A common complaint can be how the pay is too low, and some states are failing to provide adequate insurance. They also have to maintain the bus and handle a lot of paperwork. Much like being a teacher, a school bus driver probably deserves more pay than they get.

7 Pizza Delivery: $27,113

This actually goes for a lot of food delivery services, but pizza guys are the most popular. The key to their jobs is always speed as customers want the food fast. Some places even offer a discount if the driver doesn't make it within a specific time frame which comes out of their paycheck.

The pay itself is okay and decided by the employers. The real benefits are the tips from customers, which can boost the regular salary up. A quick pizza driver can make even more than the median salary off some good tips.

6 Snow Plow: $51,500

Obviously, this is not a nationwide job given how several states never see snow. Those that do will go months without needing a plow at all. But when winter hits, plow drivers are the most in-demand jobs around.

Many are self-employed with others contracted by the local governments to ensure top areas are cleared off faster. It can be a tough job in a snowstorm, but for a few weeks of work, a plow driver can make a hefty salary.

5 Street Sweeper: $29,151

It's one driving job that's often ignored but still needed for major cities. Street sweepers generally work at night when traffic is low to ensure streets are clear of debris.

They can be busier after storms or another event with pay varying depending on the city and area they're cleaning. It's lower than other driving jobs, but they do provide an excellent service to maintain clean roads for drivers.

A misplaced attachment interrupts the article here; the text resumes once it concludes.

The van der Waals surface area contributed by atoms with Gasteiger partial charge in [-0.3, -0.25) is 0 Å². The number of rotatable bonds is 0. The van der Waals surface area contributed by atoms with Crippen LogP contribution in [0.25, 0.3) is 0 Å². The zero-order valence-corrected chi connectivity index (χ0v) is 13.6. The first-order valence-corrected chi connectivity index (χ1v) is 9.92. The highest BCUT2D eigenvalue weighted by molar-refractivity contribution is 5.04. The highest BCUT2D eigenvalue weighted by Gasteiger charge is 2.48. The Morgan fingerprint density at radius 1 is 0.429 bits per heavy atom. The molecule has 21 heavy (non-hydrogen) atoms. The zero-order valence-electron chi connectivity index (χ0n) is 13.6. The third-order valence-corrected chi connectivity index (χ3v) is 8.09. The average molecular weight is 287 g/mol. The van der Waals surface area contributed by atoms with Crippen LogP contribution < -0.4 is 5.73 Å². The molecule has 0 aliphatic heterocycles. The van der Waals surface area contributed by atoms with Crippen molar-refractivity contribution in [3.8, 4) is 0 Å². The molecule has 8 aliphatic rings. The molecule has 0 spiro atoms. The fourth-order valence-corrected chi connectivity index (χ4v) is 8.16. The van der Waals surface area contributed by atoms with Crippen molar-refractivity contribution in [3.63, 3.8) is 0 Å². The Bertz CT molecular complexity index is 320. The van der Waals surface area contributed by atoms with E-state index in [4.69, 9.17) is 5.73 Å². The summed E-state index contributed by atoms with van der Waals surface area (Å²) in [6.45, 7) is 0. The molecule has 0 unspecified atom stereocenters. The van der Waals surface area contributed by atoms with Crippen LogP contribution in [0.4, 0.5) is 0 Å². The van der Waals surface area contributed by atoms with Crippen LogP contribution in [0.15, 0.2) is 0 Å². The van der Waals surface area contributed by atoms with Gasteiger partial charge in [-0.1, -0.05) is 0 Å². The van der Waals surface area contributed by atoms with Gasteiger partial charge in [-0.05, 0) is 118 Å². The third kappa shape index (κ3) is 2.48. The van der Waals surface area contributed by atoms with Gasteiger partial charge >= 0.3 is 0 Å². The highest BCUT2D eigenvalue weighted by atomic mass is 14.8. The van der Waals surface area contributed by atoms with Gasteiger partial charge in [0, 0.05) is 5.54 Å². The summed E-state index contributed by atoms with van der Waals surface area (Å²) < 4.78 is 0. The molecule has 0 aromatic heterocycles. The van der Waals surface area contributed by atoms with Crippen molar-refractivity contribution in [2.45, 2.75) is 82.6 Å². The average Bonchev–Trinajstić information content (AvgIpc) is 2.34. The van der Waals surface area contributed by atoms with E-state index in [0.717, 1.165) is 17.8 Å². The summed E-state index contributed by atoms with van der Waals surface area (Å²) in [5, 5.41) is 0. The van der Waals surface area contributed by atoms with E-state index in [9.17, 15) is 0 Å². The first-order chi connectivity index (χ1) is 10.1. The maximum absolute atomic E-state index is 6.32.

4 Limo: $25,020

Even in today's world of uber drivers, limo services are still in demand. They can range from airport trips to someone wanting a fancy ride around the city. As with other driving jobs, it can vary if the driver is employed by a company or renting himself out.

There is more of a dress code than other driving jobs, but the benefits include meeting interesting people and seeing some great places. While the pay can be lower than expected, the side additions make it worthwhile.

3 Courier: $31,000

While we live in a world of email and texting, there's still a need to send some documents or other important items in person fast. FedEx and UPS are the big guns, but there are scores of smaller courier services to handle the high demand.

The pay can vary if one works for a company or self-employed, yet a good courier can make about $31,000 a year, which shows people still prefer having stuff sent in person.

2 Ice Road: $250,000

Some might do a double-take at how much this job makes. But when you consider the risks, it might still seem low. As various TV shows illustrate, driving a heavy rig in terribly cold conditions where one patch of ice can send a few tons of metal flying off the road is one of the most dangerous jobs on the planet.

They also have to handle being in remote areas with little communication, blizzards, and even an occasional avalanche. No wonder so many drivers see so much reward for that much risk.

1 Tow Truck:$70,000

Tow truck driver salaries can vary depending on the state and the company. But the reason they're so high is because of how it's more complicated than it seems. Just yanking a car onto a truck isn't a good idea as the driver has to be extremely careful not to damage it further since they're liable for any additional harm.

There's also whether the driver works for a company or himself. But given how often folks need tows, these drivers are in very high demand, which is why they can earn nearly seventy grand a year for their work.

 

This article was originally published on thethings.com